U.S. President Joe Biden signed the Respect for Marriage Act into law on Tuesday, marking the first time that same-sex and interracial marriages will be recognized under federal law.
"My fellow Americans, the road to this moment has been long," he said. "But those who believe in equality and justice: You never gave up."
Biden signed the bill on the White House's South Lawn before a cheering crowd of several dozen people. Before the signing, both House Speaker Nancy Pelosi and Senate Majority Leader Chuck Schumer spoke about the landmark legislation. Singers Sam Smith and Cyndi Lauper also performed at the signing ceremony.
In his address, Biden called out Supreme Court Justice Clarence Thomas, who was instrumental in the overturn of Roe v. Wade and who proposed reconsidering the Court's past rulings protecting same-sex relationships and same-sex marriages.
"It's one thing for the Supreme Court to rule on a case, but it's another thing entirely if elected representatives of the people take a vote on the floor of the United States Congress and say loudly and clearly: 'Love is love. Right is right. Justice is justice,'" Biden said.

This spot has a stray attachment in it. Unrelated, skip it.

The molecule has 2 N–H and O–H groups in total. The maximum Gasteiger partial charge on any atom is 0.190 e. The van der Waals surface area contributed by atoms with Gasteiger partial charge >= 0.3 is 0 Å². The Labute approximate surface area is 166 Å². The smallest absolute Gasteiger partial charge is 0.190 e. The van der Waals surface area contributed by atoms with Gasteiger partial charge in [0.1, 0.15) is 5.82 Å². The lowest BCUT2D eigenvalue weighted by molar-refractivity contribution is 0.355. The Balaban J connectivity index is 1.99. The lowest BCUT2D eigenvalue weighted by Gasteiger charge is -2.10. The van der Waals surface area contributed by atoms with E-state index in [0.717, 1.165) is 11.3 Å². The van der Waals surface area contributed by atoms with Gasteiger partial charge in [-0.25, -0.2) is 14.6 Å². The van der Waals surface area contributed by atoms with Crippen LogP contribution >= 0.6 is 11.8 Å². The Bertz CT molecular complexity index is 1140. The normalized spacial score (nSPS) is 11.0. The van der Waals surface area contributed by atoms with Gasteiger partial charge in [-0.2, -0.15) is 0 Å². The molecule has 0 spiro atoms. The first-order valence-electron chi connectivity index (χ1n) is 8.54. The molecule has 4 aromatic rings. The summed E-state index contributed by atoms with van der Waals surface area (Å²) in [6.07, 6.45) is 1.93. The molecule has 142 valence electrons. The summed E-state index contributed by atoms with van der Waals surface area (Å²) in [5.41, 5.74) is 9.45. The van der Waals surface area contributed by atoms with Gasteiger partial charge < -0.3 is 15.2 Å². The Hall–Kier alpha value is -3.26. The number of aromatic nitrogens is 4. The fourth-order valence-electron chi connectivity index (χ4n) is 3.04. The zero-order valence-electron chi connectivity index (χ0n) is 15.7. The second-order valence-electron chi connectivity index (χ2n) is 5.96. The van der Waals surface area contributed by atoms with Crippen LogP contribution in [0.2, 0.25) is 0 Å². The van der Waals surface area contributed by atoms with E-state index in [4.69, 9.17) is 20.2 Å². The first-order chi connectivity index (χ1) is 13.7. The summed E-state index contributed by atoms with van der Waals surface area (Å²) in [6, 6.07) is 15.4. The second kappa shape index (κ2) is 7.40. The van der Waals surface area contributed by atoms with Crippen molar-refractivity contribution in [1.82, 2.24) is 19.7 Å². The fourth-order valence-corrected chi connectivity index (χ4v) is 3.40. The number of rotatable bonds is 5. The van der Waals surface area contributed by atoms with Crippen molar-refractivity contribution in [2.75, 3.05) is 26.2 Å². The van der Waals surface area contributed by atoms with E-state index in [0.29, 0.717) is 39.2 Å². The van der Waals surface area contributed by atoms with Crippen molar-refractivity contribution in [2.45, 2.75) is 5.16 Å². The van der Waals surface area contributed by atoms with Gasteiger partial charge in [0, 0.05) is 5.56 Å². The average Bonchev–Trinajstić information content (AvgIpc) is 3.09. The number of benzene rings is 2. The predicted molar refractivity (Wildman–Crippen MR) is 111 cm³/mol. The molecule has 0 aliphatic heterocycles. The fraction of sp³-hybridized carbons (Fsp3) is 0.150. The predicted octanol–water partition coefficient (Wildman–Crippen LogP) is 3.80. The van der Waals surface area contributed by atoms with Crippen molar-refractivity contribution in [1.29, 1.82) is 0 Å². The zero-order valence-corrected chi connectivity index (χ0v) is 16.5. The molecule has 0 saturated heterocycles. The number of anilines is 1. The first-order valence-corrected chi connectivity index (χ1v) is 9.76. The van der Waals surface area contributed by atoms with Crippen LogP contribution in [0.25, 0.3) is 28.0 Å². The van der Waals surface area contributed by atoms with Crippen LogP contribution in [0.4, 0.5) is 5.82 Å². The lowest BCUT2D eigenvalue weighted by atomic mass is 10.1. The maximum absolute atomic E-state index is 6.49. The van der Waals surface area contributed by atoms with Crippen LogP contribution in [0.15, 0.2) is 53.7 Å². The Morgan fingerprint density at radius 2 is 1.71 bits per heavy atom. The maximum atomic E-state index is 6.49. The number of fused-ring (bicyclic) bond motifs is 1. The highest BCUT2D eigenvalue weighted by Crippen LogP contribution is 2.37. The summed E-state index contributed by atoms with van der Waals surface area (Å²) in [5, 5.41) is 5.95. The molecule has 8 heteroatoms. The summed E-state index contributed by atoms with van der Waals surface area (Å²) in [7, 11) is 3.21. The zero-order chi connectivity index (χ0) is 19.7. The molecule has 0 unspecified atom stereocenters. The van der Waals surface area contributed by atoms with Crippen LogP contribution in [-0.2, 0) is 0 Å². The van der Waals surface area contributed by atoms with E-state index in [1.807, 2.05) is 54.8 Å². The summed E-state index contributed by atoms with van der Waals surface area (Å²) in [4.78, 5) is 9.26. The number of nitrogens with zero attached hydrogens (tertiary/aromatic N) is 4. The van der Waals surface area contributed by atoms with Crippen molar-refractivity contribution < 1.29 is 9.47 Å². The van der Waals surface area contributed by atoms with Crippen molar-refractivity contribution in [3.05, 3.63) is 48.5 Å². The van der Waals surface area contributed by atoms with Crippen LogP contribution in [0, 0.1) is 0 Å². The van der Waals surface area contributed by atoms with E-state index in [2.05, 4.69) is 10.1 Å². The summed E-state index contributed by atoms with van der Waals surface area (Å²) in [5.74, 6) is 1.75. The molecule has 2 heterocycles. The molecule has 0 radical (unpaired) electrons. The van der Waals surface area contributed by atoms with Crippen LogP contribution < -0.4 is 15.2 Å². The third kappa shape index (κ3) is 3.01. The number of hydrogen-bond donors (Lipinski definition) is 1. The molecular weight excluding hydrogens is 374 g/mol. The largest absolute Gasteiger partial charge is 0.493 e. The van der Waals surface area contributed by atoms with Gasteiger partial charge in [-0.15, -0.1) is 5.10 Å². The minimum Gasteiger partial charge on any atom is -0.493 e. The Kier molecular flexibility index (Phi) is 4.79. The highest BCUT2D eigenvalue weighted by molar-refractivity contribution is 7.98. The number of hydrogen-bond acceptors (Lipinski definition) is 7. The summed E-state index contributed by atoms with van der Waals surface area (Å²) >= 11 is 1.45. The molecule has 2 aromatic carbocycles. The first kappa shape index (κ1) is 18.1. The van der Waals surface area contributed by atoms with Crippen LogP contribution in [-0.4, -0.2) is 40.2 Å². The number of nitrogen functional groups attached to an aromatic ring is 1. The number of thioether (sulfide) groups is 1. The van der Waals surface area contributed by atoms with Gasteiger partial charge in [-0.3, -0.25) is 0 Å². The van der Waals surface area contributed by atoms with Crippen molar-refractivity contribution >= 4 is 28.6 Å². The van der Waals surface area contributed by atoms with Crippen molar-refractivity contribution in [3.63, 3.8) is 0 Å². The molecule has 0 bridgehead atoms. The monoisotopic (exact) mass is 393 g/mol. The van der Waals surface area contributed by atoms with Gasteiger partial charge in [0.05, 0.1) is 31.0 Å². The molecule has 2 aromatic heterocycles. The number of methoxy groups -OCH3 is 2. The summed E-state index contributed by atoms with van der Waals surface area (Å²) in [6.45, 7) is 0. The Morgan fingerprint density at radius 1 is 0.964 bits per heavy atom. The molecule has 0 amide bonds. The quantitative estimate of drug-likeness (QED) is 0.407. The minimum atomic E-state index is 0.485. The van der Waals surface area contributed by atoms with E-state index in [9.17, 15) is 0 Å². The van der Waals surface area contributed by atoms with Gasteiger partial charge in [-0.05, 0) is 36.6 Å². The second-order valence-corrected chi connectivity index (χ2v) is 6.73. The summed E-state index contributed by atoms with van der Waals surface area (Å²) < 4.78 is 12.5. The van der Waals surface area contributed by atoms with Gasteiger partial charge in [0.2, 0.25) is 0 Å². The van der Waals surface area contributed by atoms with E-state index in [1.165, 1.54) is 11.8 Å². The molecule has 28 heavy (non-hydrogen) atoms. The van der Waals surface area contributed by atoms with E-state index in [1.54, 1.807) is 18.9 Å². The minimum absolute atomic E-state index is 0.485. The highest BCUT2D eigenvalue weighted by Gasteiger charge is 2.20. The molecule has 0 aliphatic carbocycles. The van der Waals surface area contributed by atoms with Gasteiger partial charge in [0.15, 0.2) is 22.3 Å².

With the support of 12 Republican Senators, the bill passed the chamber on Nov. 29. The House passed the bill on Dec. 8, with 39 Republicans crossing the aisle to join Democrats.
While considered a historic moment for LGBTQ rights, the law has several provisions that enshrine some religious liberties. Here’s what the law entails:
- It formally repeals the 1996 Defense of Marriage Act, which federally defined marriage as between "one man, one woman."
- States will be required to recognize marriage licenses from other states, including for same-sex and interracial couples.
- It does not prohibit states from passing new discriminatory marriage laws or enforcing preexisting measures.
- The religious liberty amendment allows nonprofits and organizations to not celebrate and, in some cases, not recognize a marriage that conflicts with their faith.
Democrats scrambled to codify same sex and interracial marriage after the Supreme Court overturned Roe v. Wade in June.
While Justice Samuel Alito’s majority opinion noted that the court would only consider the abortion ruling, Justice Clarence Thomas wrote in a concurring opinion that the court should reconsider other previous court rulings that had no legislative backing, such as Obegerfell v. Hodges, the ruling on same-sex marriages, and Loving v. Virginia, the ruling on interracial marriages.